Does it Really Suck to Grow Up Outside of London in a Shit Town Like Basingstoke?

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Does it Really Suck to Grow Up Outside of London in a Shit Town Like Basingstoke?

London is Britain's cultural hub. But there are important things outside of the capital too, namely the local music scenes.
Ryan Bassil
London, GB

The film KIDS closes with a monologue from the main character, Telly. "When you're young", he says, "not much matters. When you find something that you care about, that's all you got." The film's about AIDS and young Telly's talking about his desire to deflower virgins, but the logic behind his sentiment can be applied more generally to adolescence. If you take away the one thing teenagers care about, there's nothing left.

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There are a lot of small towns in Britain, places like Swindon, Milton Keynes, Banbury, Derby, Cornwall, all of which which are teeming with teenagers. Like Telly, some of those teens are simply content with exploring their way into adulthood through the medium of other people. But for others, there's a desire for creative pursuits: the need to find some sort of culture beyond the statue in the town square. It usually starts with the discovery of music, which then turns into an eagerness to watch bands live. The problem is that most of these small towns exist relatively far from big cities, and rarely do they have proper, working music venues. You're generally left with something that resembles a scene from the Inbetweeners. A gaggle of kids with a clearasil deficiency watching a cover band called Dub Side of the Moon play in their local pub - and in some ways, that's an honest portrait. But for the people who grew up in places without AEG backed music tours, I'm willing to bet those local scenes, no matter how threadbare, became the one thing that, if taken away, would leave them with nothing else. These forgotten towns are so devoid of culture that each opportunity to see something real is like finding a bottle of Fiji water in the desert, and these music scenes are integral thirst-quenchers within a small town adolescence.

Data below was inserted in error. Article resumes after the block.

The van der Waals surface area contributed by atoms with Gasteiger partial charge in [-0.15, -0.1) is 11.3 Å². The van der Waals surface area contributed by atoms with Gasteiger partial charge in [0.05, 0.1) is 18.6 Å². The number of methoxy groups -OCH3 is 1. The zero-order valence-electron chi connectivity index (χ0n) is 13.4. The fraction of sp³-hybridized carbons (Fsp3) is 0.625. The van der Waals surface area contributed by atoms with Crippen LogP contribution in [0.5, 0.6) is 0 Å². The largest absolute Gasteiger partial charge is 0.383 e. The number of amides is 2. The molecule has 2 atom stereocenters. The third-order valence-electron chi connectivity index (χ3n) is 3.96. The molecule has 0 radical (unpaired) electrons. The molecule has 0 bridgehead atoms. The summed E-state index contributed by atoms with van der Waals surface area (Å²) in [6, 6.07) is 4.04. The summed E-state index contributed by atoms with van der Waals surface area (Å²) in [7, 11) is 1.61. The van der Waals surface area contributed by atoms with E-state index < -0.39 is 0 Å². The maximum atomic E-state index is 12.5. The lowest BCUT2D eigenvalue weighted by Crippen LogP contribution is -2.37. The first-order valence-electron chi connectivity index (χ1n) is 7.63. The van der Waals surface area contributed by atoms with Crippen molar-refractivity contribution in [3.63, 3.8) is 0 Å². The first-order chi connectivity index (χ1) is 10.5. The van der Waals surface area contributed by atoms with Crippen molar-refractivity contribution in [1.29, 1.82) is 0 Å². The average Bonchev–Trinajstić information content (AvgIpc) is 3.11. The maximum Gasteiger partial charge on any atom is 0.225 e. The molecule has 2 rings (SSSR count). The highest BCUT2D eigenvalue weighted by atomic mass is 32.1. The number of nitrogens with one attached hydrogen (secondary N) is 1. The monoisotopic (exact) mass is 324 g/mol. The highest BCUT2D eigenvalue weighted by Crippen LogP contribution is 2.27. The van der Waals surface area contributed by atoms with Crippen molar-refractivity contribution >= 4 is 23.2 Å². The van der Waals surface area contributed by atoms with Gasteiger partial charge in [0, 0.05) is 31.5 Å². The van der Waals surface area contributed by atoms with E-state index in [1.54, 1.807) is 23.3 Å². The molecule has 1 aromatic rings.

I grew up in Basingstoke, called "Basingrad" or "Amazingstoke" by the emo kids who hung around the fountains - and, like most towns outside of London, the music on offer was scarce. The big bands played in the capital; the medium sized bands made it to Southampton; and the small ones were put on in Guildford. As the town's Uncylopedia page suggests, Blazingstoke is famed for being a "shit commuter town full of shit other cities didn't want", like a ring road, a multi-story carpark, a dilapidated​ ice rink, at least four Greggs, and the dregs of South England's music scene. Each weekend, local bands would take up residence in whatever community center or village hall was up for the offering. Unable to afford the travel to London, or even be allowed to skirt the labyrinth of train-lines late at night without a chaperone, we were left to make do with the limited local shows that were on offer. I imagine it's the same for anyone who grew up in a town where its biggest achievements are the flower displays inside its roundabouts.